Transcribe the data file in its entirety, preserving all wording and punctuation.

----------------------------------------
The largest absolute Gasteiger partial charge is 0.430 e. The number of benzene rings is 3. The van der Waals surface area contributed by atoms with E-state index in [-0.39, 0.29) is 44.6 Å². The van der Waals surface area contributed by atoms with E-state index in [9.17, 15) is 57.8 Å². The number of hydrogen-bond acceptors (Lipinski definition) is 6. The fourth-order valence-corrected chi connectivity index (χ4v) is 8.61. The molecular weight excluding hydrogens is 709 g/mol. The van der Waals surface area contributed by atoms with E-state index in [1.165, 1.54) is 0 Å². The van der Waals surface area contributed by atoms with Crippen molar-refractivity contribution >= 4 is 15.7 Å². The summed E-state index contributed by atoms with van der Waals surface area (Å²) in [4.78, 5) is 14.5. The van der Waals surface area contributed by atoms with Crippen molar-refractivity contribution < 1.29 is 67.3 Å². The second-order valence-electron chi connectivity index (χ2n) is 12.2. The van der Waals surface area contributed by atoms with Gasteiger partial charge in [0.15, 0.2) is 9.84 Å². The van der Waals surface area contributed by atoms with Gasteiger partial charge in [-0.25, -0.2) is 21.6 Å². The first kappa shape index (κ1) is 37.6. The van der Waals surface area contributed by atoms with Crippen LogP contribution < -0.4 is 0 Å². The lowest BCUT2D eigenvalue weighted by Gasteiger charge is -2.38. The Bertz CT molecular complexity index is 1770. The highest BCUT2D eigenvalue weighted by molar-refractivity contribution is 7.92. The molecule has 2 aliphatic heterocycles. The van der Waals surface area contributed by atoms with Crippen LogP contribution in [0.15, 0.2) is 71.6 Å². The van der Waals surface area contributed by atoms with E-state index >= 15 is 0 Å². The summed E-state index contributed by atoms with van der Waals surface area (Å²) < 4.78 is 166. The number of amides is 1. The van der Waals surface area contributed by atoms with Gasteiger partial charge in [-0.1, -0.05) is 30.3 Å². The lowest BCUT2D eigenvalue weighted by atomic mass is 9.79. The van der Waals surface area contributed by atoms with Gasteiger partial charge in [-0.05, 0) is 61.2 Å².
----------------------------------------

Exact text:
The largest absolute Gasteiger partial charge is 0.430 e. The number of benzene rings is 3. The van der Waals surface area contributed by atoms with E-state index in [-0.39, 0.29) is 44.6 Å². The van der Waals surface area contributed by atoms with E-state index in [9.17, 15) is 57.8 Å². The number of hydrogen-bond acceptors (Lipinski definition) is 6. The fourth-order valence-corrected chi connectivity index (χ4v) is 8.61. The molecular weight excluding hydrogens is 709 g/mol. The van der Waals surface area contributed by atoms with E-state index in [1.165, 1.54) is 0 Å². The van der Waals surface area contributed by atoms with Crippen molar-refractivity contribution >= 4 is 15.7 Å². The summed E-state index contributed by atoms with van der Waals surface area (Å²) in [4.78, 5) is 14.5. The van der Waals surface area contributed by atoms with Crippen molar-refractivity contribution < 1.29 is 67.3 Å². The second-order valence-electron chi connectivity index (χ2n) is 12.2. The van der Waals surface area contributed by atoms with Gasteiger partial charge in [0.15, 0.2) is 9.84 Å². The van der Waals surface area contributed by atoms with Gasteiger partial charge in [-0.25, -0.2) is 21.6 Å². The first kappa shape index (κ1) is 37.6. The van der Waals surface area contributed by atoms with Crippen LogP contribution < -0.4 is 0 Å². The lowest BCUT2D eigenvalue weighted by Gasteiger charge is -2.38. The Bertz CT molecular complexity index is 1770. The highest BCUT2D eigenvalue weighted by molar-refractivity contribution is 7.92. The molecule has 2 aliphatic heterocycles. The van der Waals surface area contributed by atoms with Crippen LogP contribution in [0.15, 0.2) is 71.6 Å². The van der Waals surface area contributed by atoms with E-state index >= 15 is 0 Å². The summed E-state index contributed by atoms with van der Waals surface area (Å²) < 4.78 is 166. The number of amides is 1. The van der Waals surface area contributed by atoms with Gasteiger partial charge in [-0.1, -0.05) is 30.3 Å². The lowest BCUT2D eigenvalue weighted by atomic mass is 9.79. The van der Waals surface area contributed by atoms with Gasteiger partial charge in [-0.05, 0) is 61.2 Å².